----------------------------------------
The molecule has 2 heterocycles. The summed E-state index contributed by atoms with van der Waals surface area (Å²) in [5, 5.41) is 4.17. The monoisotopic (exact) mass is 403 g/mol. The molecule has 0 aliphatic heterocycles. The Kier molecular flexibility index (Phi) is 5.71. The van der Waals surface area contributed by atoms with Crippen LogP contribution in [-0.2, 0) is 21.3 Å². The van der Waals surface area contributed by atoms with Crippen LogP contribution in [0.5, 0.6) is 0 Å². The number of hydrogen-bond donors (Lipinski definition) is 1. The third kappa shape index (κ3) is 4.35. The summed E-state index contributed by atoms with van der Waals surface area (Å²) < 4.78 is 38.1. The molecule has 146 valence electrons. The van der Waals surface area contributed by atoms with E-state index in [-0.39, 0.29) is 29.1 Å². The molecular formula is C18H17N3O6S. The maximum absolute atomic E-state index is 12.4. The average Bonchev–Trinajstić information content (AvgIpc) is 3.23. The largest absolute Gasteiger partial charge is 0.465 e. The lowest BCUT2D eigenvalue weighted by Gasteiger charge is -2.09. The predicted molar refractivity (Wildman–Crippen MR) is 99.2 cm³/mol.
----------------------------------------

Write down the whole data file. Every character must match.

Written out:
The molecule has 2 heterocycles. The summed E-state index contributed by atoms with van der Waals surface area (Å²) in [5, 5.41) is 4.17. The monoisotopic (exact) mass is 403 g/mol. The molecule has 0 aliphatic heterocycles. The Kier molecular flexibility index (Phi) is 5.71. The van der Waals surface area contributed by atoms with Crippen LogP contribution in [-0.2, 0) is 21.3 Å². The van der Waals surface area contributed by atoms with Crippen LogP contribution in [0.5, 0.6) is 0 Å². The number of hydrogen-bond donors (Lipinski definition) is 1. The third kappa shape index (κ3) is 4.35. The summed E-state index contributed by atoms with van der Waals surface area (Å²) < 4.78 is 38.1. The molecule has 146 valence electrons. The van der Waals surface area contributed by atoms with E-state index in [-0.39, 0.29) is 29.1 Å². The molecular formula is C18H17N3O6S. The maximum absolute atomic E-state index is 12.4. The average Bonchev–Trinajstić information content (AvgIpc) is 3.23. The largest absolute Gasteiger partial charge is 0.465 e. The lowest BCUT2D eigenvalue weighted by Gasteiger charge is -2.09. The predicted molar refractivity (Wildman–Crippen MR) is 99.2 cm³/mol.